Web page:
Ensemble serves up delicious harmonies, infectious energies
By Roger Levesque
April 10, 2012
So it was when the 20-plus voices of South Africa’s Soweto Gospel Choir made their third Edmonton visit Monday, one of the last stops on a 40plusdate North American tour.
Who else could balance a program theme like African Grace with such a strong will to party down? And the crowd of some 1,200 was ready to be converted.
Just to make sure they had everyone’s attention, the choir took to the stage singing in the dark, and the opening number gradually took shape as several different parts eventually came together as one.
Then the set really took off, delving into Zulu praise songs, occasional pop numbers like Bob Marley’s One Love, African-American gospel tunes, even wedding songs.
You don’t often find such a range from one vocal group but the Grammy-winning SGC is a study in contrasts given their varied material, the balance of gritty, soulful arrangements and more modest expressions of beauty, the sacred and secular, the a cappella and bandbacked material.
Under their spell, Bridge Over Troubled Water takes off from its stately anthemic role in American pop balladry to become more of a street celebration, and a tidy tribute to the American songwriter (Paul Simon) who did much to put Soweto musicians on the map. You might find more stately sounds in the traditional Zulu hymns instead, complete with a display of call-response patterns that allowed your ears to compare the high and low swells of the singers.
Of the 26 members on stage, five filled out guitars and keyboards, two more played djembe drums and a few doubled as dancers. And it is a very ensemble affair. After a brief introduction at the start, few of the solo singers were ever introduced for their features, though they did find time for a bit of good-natured ribbing here and there.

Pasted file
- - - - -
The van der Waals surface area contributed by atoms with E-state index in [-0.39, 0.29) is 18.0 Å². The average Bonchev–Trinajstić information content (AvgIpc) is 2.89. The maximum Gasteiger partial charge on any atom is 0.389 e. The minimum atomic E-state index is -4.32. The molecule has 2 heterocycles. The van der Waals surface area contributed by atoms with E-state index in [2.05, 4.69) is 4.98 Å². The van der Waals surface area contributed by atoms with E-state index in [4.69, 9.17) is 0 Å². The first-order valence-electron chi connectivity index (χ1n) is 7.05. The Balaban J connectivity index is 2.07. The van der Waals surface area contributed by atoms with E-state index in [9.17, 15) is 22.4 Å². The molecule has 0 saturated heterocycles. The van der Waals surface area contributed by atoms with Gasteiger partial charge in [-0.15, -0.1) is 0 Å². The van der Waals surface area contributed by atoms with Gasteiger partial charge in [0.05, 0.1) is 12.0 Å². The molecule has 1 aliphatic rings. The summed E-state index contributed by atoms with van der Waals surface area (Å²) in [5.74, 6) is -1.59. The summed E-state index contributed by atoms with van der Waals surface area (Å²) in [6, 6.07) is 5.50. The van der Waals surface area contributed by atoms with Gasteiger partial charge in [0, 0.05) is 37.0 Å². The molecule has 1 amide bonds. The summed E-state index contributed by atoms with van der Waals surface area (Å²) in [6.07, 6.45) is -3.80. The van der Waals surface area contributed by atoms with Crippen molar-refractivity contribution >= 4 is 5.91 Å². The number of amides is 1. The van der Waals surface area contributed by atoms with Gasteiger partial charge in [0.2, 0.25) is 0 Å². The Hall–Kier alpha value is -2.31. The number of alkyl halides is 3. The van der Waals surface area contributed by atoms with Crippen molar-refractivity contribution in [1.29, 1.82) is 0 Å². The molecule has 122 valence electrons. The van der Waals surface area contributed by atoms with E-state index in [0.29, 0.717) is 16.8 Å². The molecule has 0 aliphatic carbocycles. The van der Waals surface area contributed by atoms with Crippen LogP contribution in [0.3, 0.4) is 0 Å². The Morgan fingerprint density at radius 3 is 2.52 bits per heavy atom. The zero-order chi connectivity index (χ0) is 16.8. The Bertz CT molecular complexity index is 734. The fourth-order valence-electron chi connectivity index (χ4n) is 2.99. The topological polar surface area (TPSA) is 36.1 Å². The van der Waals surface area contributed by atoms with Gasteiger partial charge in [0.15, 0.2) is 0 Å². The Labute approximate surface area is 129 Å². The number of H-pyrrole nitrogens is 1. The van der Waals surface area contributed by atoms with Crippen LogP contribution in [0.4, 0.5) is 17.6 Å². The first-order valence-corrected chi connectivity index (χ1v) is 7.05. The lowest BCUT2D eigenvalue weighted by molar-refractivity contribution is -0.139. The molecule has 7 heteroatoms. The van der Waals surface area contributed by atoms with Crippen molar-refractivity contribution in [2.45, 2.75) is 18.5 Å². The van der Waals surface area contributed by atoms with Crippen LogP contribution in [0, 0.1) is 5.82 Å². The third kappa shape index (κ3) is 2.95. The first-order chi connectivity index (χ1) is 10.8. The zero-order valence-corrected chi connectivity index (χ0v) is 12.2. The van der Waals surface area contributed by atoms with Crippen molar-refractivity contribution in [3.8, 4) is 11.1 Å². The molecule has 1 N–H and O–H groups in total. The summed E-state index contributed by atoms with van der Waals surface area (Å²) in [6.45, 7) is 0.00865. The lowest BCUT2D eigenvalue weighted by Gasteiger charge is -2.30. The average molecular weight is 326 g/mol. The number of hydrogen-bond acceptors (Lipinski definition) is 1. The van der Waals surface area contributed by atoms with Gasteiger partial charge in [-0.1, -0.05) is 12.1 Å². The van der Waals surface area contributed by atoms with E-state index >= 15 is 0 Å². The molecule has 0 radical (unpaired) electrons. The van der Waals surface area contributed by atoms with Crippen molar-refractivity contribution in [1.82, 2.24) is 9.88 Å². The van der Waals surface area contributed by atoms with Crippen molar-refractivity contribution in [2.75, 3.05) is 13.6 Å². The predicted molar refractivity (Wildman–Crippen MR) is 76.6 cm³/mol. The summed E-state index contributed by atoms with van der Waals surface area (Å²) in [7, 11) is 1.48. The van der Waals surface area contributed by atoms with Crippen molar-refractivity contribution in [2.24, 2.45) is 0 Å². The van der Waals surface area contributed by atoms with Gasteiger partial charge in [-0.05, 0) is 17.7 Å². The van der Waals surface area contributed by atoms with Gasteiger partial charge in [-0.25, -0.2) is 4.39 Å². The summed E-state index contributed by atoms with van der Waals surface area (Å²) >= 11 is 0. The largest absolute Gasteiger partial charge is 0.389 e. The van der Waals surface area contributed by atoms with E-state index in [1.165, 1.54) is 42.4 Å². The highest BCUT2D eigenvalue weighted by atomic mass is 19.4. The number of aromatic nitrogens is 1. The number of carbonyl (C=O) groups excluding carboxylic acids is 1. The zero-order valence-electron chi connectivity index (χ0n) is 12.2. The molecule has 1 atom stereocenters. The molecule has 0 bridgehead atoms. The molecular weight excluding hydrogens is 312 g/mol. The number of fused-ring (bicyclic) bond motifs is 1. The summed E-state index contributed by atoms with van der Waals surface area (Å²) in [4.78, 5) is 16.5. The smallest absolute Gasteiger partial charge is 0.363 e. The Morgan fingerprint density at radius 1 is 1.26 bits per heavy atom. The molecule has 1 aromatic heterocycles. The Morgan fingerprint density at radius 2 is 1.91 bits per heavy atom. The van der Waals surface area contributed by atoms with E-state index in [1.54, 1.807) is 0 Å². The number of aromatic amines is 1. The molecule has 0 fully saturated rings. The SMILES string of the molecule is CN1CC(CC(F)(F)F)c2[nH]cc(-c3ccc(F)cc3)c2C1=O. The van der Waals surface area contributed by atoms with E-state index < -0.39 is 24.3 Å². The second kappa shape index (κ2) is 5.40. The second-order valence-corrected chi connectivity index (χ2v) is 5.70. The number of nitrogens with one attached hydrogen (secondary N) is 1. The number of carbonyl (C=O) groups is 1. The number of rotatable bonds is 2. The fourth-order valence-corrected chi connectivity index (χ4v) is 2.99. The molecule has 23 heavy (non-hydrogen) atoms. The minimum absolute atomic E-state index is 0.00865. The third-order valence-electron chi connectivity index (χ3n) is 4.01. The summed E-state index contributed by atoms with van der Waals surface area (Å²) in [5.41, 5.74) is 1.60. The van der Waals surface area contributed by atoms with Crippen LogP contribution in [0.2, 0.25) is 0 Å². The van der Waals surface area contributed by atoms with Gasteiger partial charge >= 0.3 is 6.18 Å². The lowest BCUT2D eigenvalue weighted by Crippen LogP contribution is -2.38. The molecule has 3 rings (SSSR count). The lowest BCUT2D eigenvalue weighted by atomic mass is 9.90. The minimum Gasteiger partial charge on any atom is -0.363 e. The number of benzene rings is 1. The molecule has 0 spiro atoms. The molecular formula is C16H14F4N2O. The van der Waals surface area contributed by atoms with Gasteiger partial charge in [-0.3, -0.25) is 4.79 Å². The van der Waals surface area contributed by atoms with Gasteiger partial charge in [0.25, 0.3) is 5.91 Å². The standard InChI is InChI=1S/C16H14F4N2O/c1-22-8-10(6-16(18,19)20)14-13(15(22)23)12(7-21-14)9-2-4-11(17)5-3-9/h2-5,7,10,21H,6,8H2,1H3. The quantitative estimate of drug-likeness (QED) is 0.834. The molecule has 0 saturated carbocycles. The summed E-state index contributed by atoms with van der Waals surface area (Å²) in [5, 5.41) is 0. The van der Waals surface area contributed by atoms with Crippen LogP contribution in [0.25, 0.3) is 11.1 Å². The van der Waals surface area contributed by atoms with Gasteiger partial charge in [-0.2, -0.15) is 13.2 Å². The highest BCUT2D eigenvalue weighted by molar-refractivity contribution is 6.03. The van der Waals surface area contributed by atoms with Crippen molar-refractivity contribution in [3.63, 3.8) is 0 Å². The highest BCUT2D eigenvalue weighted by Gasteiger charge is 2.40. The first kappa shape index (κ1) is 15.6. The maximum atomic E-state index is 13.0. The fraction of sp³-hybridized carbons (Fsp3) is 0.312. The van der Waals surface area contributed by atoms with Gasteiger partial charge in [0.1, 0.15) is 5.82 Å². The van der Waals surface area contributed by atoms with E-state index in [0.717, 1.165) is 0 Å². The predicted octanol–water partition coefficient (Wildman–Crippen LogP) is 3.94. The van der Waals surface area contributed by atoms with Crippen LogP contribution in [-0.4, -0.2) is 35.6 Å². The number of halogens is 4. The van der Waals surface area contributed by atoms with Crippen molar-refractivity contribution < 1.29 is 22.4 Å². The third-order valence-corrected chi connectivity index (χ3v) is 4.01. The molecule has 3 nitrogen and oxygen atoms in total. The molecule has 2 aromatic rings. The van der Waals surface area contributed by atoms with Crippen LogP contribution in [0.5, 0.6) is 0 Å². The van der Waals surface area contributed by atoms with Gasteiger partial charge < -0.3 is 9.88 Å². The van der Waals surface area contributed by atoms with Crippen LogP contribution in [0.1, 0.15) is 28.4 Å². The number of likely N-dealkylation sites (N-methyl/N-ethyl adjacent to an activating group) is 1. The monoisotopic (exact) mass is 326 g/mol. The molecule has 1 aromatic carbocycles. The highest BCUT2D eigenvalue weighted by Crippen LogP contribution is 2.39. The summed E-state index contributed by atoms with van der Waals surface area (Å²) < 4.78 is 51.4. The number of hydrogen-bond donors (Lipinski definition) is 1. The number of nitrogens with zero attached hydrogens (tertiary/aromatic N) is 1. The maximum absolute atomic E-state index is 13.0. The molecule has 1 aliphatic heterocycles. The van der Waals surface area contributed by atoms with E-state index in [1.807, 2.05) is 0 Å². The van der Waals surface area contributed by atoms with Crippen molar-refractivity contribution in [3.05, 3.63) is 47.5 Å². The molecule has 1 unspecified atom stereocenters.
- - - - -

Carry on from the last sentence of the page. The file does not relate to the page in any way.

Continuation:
Following changes to another set of colourful costumes they were briefly back in the dark again to start the second set, with 16 singers and the band pulling out a delicious slice of mbaqanga township jive, highlighted by the delightful hipswinging moves of the dancers up front.
The next medley started with a more traditional Zulu number, offering some magnificent pools of harmony competing at a frenzied pace. Moments later they drifted into sweet swells of a softer, lusher variety with a rendition of Many Rivers To Cross, finally reinventing another American spiritual, Swing Low Sweet Chariot, in a style that gave vent to their own folk grooves.
After a male-female duo provided the most nuanced English language ballad of the night, there was still room for high-energy Zulu jive, buoyed by spiralling high-pitched guitars.
Then came one last invitation for the audience to stand and dance for a pan-African classic from the songbook of the late, great Miriam Makeba, Pata Pata. But it couldn’t end there.
“You want more?” the MC inquired, and when the audience bellowed back in the affirmative the SGC closed with a riotous, goosebump-inducing take of Oh Happy Day.
Amen to that.